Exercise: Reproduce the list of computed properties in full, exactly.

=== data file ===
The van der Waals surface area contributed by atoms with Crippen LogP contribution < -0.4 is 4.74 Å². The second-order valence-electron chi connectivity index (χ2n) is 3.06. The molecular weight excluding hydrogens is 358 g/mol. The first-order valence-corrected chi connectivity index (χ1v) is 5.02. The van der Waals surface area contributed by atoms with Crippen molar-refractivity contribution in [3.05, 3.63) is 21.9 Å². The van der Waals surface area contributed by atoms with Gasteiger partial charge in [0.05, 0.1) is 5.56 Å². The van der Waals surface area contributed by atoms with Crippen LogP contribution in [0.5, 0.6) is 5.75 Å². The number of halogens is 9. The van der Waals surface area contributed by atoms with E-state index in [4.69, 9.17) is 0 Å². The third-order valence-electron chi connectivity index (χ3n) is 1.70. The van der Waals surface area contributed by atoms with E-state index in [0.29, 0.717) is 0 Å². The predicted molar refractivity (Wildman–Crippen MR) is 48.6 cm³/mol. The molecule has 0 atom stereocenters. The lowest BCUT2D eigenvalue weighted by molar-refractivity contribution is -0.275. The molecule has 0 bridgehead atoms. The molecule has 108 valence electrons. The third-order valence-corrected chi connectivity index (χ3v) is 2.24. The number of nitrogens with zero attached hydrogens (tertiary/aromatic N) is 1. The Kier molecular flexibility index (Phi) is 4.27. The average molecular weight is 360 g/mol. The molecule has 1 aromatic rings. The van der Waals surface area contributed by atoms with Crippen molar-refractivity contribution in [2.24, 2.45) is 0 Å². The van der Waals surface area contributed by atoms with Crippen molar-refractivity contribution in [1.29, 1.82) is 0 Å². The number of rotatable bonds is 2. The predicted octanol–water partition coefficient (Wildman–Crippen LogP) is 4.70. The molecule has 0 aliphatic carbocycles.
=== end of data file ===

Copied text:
The van der Waals surface area contributed by atoms with Crippen LogP contribution < -0.4 is 4.74 Å². The second-order valence-electron chi connectivity index (χ2n) is 3.06. The molecular weight excluding hydrogens is 358 g/mol. The first-order valence-corrected chi connectivity index (χ1v) is 5.02. The van der Waals surface area contributed by atoms with Crippen molar-refractivity contribution in [3.05, 3.63) is 21.9 Å². The van der Waals surface area contributed by atoms with Gasteiger partial charge in [0.05, 0.1) is 5.56 Å². The van der Waals surface area contributed by atoms with Crippen LogP contribution in [0.5, 0.6) is 5.75 Å². The number of halogens is 9. The van der Waals surface area contributed by atoms with E-state index in [4.69, 9.17) is 0 Å². The third-order valence-electron chi connectivity index (χ3n) is 1.70. The van der Waals surface area contributed by atoms with E-state index in [0.29, 0.717) is 0 Å². The predicted molar refractivity (Wildman–Crippen MR) is 48.6 cm³/mol. The molecule has 0 atom stereocenters. The lowest BCUT2D eigenvalue weighted by molar-refractivity contribution is -0.275. The molecule has 0 bridgehead atoms. The molecule has 108 valence electrons. The third-order valence-corrected chi connectivity index (χ3v) is 2.24. The number of nitrogens with zero attached hydrogens (tertiary/aromatic N) is 1. The Kier molecular flexibility index (Phi) is 4.27. The average molecular weight is 360 g/mol. The molecule has 1 aromatic rings. The van der Waals surface area contributed by atoms with Crippen molar-refractivity contribution in [2.24, 2.45) is 0 Å². The van der Waals surface area contributed by atoms with Crippen molar-refractivity contribution in [1.29, 1.82) is 0 Å². The number of rotatable bonds is 2. The predicted octanol–water partition coefficient (Wildman–Crippen LogP) is 4.70. The molecule has 0 aliphatic carbocycles.